They came for us as we breathed – unified and quivering
on blond gymnasium ash. Eager elbows of antennae
in a dark, tremulous lace as fourteen pregnant women
lay beached on Pilates mats. A midwife’s sudden alarm
at the trembling, advancing line but her panic was rebuffed
in a sports hall of barn proportions. We simply moved our mats
to start again, sprawled ourselves like snails. You stirred at this,
a prod of confirmation and I held my belly like a ready pear.
Opening an eye, I glimpsed the odd brave stray, its glossy nodes defined,
now free of the pack. I was squeezing my pelvic floor when they muscled
their way under and with one collective heave lifted me, inches
from the ground. Hard to believe I didn’t smash their shiny backs
as they marched me one triumphant lap, past the cracked heels
of tired, expectant women. As we headed for the door, I’m sure
I heard you laughing, felt you leap in me like mischief,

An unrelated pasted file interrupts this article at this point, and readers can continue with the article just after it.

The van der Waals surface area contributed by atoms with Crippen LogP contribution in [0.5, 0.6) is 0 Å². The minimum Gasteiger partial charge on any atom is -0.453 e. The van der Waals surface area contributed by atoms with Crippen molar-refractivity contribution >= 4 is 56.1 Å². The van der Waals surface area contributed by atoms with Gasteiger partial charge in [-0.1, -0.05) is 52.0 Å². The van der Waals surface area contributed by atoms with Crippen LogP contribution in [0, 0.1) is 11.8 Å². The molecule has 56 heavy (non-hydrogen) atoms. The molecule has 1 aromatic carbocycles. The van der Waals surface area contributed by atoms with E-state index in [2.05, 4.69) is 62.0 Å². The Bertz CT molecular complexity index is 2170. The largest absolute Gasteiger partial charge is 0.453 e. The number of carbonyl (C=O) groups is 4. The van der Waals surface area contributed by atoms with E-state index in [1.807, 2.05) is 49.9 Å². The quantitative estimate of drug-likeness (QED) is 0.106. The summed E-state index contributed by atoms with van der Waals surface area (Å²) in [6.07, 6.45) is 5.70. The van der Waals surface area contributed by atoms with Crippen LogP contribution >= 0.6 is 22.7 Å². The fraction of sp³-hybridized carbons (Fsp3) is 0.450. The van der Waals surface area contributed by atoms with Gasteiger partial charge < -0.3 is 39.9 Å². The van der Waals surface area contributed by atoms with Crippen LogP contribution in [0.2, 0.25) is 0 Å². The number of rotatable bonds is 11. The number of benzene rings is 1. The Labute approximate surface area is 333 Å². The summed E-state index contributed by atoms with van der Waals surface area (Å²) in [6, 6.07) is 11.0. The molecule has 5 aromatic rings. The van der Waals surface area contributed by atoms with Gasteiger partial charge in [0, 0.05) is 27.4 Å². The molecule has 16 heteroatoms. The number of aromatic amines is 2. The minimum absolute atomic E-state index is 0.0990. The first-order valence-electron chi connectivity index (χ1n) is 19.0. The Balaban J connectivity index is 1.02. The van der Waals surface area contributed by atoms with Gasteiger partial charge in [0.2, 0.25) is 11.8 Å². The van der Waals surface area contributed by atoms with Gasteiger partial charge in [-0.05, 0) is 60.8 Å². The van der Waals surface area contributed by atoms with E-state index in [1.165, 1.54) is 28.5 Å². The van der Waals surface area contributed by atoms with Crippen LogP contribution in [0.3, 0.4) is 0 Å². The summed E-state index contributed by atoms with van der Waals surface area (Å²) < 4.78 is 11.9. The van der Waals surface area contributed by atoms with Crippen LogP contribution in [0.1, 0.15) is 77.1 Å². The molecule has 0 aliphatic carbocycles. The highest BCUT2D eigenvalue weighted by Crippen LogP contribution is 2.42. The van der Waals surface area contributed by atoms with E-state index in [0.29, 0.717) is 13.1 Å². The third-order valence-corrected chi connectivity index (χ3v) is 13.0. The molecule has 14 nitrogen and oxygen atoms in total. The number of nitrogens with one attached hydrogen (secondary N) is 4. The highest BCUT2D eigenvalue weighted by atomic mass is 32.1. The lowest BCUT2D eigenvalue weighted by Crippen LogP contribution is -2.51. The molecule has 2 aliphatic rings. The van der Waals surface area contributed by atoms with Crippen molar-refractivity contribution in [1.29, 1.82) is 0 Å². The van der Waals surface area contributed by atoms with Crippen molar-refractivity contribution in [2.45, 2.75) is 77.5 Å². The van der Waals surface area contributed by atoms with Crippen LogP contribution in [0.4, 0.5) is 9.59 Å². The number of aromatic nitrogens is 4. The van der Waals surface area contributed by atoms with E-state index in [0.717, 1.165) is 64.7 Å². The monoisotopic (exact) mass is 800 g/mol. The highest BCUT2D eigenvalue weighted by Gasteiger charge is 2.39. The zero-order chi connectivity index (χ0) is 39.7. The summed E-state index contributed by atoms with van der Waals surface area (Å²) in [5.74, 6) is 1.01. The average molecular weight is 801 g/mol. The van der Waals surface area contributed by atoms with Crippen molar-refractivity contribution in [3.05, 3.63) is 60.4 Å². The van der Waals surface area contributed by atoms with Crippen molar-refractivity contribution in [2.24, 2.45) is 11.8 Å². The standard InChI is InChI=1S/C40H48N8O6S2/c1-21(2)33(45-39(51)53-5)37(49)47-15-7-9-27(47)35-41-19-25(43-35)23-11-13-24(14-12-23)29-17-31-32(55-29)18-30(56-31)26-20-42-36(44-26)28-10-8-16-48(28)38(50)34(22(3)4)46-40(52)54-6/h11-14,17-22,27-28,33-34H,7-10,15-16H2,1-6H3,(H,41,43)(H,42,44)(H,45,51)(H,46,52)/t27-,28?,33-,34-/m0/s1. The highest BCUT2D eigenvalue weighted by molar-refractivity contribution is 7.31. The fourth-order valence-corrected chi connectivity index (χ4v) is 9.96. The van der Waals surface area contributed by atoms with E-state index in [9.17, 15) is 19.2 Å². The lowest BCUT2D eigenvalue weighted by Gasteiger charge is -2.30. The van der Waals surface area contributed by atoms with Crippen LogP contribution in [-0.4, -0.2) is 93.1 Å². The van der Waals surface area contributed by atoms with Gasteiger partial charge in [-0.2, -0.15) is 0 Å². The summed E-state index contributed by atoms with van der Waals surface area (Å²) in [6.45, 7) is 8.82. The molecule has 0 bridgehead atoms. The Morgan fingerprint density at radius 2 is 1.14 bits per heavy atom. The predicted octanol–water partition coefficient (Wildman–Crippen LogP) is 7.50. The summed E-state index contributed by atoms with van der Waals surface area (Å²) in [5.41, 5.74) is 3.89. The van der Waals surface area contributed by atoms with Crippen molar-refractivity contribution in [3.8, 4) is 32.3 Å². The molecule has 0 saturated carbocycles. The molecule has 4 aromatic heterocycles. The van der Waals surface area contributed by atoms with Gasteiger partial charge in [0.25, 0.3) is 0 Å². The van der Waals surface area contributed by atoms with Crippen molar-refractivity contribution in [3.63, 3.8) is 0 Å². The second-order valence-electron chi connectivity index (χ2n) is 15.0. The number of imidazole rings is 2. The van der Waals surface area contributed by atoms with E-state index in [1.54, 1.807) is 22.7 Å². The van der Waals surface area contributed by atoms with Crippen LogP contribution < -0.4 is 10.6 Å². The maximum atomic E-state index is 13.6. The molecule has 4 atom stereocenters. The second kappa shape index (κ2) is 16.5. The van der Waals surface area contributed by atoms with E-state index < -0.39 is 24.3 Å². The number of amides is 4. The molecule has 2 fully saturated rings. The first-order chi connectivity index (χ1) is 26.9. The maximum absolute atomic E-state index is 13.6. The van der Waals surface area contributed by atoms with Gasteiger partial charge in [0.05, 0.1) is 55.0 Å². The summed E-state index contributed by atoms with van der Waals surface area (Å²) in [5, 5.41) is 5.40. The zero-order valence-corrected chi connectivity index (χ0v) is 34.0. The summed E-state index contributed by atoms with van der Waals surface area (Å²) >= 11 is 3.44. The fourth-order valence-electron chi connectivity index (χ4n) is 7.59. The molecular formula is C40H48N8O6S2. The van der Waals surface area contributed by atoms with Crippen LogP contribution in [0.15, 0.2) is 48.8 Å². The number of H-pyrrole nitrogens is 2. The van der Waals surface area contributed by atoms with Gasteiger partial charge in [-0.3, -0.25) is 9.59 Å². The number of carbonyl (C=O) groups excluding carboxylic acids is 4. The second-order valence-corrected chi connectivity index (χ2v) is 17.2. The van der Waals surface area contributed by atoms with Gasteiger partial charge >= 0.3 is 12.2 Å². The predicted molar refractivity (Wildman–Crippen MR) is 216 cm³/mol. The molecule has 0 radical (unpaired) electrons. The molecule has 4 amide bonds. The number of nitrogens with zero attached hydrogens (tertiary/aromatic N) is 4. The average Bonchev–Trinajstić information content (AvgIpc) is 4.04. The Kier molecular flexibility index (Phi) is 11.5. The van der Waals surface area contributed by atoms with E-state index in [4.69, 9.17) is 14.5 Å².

your mother superbly weightless, on a sheet of shivering black.
(published in The North, Autumn 2014 & in Her Wings of Glass, Second Light 2014).
The Woman, A Coat And Her Behaviour
I spot her trying on the coat from the far end
of the shop. She’s doing what normal women do –
turning a little this way, a little that way, in a swing
of black ribbon and felt. Her slim wrists slide
into pockets and her head tilts back to catch
her husband’s smile. She laughs at her own behaviour.
If customers knew she had a son wasting in a hospital,
would they approve of this coquettish dance? Parents
of the almost-dead cannot always be bed-side, reverent
and mute. This small act affirms what they had,
when a telephone call from their son was enough.
Let her arms fill the sleeves of a beautiful coat
before she delivers clean pyjamas, leans to kiss
a dumb mouth and carousels his life, from baby to boy.
Rebecca Goss has published The Anatomy of Structures Flambard, 2010 and Her Birth, Carcanet, shortlisted for The 2013 Forward Prize for Best Collection. In 2014 Rebecca Goss was selected as a Next Generation Poet.